A California real estate investment company now owns one of the prime development spots in Tacoma’s Stadium District.
Tourmaline Capital Management bought the property occupied by Stadium Thriftway, as well as the two parking lots across North First Street, a bundle of properties that has long inspired dreams of retail and more housing to fill out the dense, lively neighborhood.
“I love buying well-located real estate,” Jonathan Cheng, president of San Diego-based Tourmaline, said Thursday. “For whatever reason, the property hadn’t been utilized to its full potential.”
Development plans are in the early stages, Cheng said. “We’re looking at all uses. We haven’t decided anything. We’re looking at retail, obviously, but also multifamily, office and medical office,” he said.
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Stadium Thriftway isn’t going anywhere. Cheng said the grocery store is a “great anchor.” Owner Mike Hargreaves, who just completed a major expansion of his business, said he has a long-term lease that gives him security for at least 20 years.
“We made a really big investment in our business and in this neighborhood, and it’s exciting that someone will come in and make investments, too,” Hargreaves said.
The deal, which closed earlier this month, ends a years-long attempt by the previous owners to sell their collection of parcels comprised of two parking lots on North First Street and the triangle portion across the street that holds Stadium Thriftway, Morrell’s dry cleaners and the parking lot they share. The strip of retail businesses on the northeast side of that triangle, which includes Tully’s, Franco the Tailor and Gibson’s Frozen Yogurt, are owned by other people and are not involved in the deal.
The triangle portion of the site has longstanding environmental issues stemming from the dry-cleaning business — contamination that is very old and associated with obsolete practices unrelated to Morrell’s.
“That’s your problem right there,” said Scott Price, who with Joel Jones of Neil Walter Co. brokered the sale to Tourmaline. “The groundwater leached over to the parking lot. For buyers, that can be very challenging. But Jonathan got his hands around it.”
Here’s how: The sale of the property will happen in phases. The triangle portion of the site has been divided into three parcels, with Tourmaline purchasing the largest segment plus the parking lots for $5.8 million. Tourmaline now has options to purchase the remaining two segments — the dry-cleaner property and the parking lot – after the previous owners complete environmental cleanup. The previous owners, four people via three limited liability companies who have owned the property since the early 1980s, have been working with their insurance company on the issue.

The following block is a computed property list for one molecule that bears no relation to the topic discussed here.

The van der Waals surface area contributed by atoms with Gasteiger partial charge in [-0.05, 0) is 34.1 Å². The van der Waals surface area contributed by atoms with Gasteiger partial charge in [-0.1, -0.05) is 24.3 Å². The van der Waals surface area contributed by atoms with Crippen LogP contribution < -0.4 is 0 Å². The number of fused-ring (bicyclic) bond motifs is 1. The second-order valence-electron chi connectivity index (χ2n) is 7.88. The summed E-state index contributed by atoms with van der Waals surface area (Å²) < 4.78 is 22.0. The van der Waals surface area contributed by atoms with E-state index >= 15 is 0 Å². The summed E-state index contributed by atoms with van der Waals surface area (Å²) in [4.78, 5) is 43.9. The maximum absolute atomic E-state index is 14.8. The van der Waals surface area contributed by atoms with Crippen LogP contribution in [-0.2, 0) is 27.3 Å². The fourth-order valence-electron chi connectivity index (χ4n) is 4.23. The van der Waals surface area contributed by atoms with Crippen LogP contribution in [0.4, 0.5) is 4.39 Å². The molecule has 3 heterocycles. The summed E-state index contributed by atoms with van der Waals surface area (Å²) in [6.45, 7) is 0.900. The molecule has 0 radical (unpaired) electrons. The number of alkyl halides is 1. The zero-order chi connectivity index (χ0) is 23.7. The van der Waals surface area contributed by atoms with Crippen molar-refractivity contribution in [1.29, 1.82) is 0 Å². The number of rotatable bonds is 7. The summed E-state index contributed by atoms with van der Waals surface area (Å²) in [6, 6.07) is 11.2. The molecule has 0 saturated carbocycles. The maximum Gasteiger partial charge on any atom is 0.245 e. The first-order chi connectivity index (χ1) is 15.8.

Tourmaline is a relatively new firm. Cheng formed it in 2011 to buy and develop underutilized retail properties on the West Coast. It owns six properties now, four of which are in Washington. One of them is the shopping center on Division Street and Harrison Avenue in Olympia that contains a Grocery Outlet and Dollar Tree.
Cheng said he started looking at the Tacoma site earlier this year. He said Tourmaline has relationships with national retailers, though it’s too soon to talk specifics for Tacoma. Hargreaves said he has a “rock solid” noncompete clause in his contract, so another grocery store is unlikely. Price said in the past Bartell Drugs had looked at one of the parking lot sites.
One of the first changes under Tourmaline might involve the Titus-Will service center, which occupies the southwest tip of the triangle. Cheng said he intends to “do something on that floor.”
“It is underutilized. It’s at such a great intersection. And there’s already a nice retail anchor,” he said.
Trevor Will, the center’s general manager, said Cheng hasn’t said when he plans to redevelop the space. Titus-Will’s lease requires the landlord to give the business nine months to relocate, and Will said he hadn’t received any notice yet. But when he does, Will said, the service center operations will move to the dealer’s location on Sixth and Broadway, where it has had offices since 1938.
Financing won’t be an issue for whatever Tourmaline ends up building on the parking lots, Cheng said. Tourmaline can work with lenders on the project, or it can use cash, he said.